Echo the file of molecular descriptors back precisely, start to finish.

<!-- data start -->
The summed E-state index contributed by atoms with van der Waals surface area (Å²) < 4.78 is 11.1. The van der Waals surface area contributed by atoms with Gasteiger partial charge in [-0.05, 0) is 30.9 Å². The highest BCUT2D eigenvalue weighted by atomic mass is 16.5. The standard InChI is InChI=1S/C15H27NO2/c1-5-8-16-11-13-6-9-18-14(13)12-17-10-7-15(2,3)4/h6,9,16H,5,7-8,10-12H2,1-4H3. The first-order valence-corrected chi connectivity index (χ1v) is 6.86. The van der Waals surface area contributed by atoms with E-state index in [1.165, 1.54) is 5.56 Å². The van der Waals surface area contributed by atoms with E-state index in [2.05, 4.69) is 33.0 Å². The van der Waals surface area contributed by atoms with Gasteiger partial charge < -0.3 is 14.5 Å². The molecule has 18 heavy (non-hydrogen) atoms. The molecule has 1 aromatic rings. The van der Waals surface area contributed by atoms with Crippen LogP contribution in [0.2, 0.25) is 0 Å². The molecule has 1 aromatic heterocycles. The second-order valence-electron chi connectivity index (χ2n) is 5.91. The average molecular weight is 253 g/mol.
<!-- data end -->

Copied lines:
The summed E-state index contributed by atoms with van der Waals surface area (Å²) < 4.78 is 11.1. The van der Waals surface area contributed by atoms with Gasteiger partial charge in [-0.05, 0) is 30.9 Å². The highest BCUT2D eigenvalue weighted by atomic mass is 16.5. The standard InChI is InChI=1S/C15H27NO2/c1-5-8-16-11-13-6-9-18-14(13)12-17-10-7-15(2,3)4/h6,9,16H,5,7-8,10-12H2,1-4H3. The first-order valence-corrected chi connectivity index (χ1v) is 6.86. The van der Waals surface area contributed by atoms with E-state index in [1.165, 1.54) is 5.56 Å². The van der Waals surface area contributed by atoms with E-state index in [2.05, 4.69) is 33.0 Å². The van der Waals surface area contributed by atoms with Gasteiger partial charge < -0.3 is 14.5 Å². The molecule has 18 heavy (non-hydrogen) atoms. The molecule has 1 aromatic rings. The van der Waals surface area contributed by atoms with Crippen LogP contribution in [0.2, 0.25) is 0 Å². The molecule has 1 aromatic heterocycles. The second-order valence-electron chi connectivity index (χ2n) is 5.91. The average molecular weight is 253 g/mol.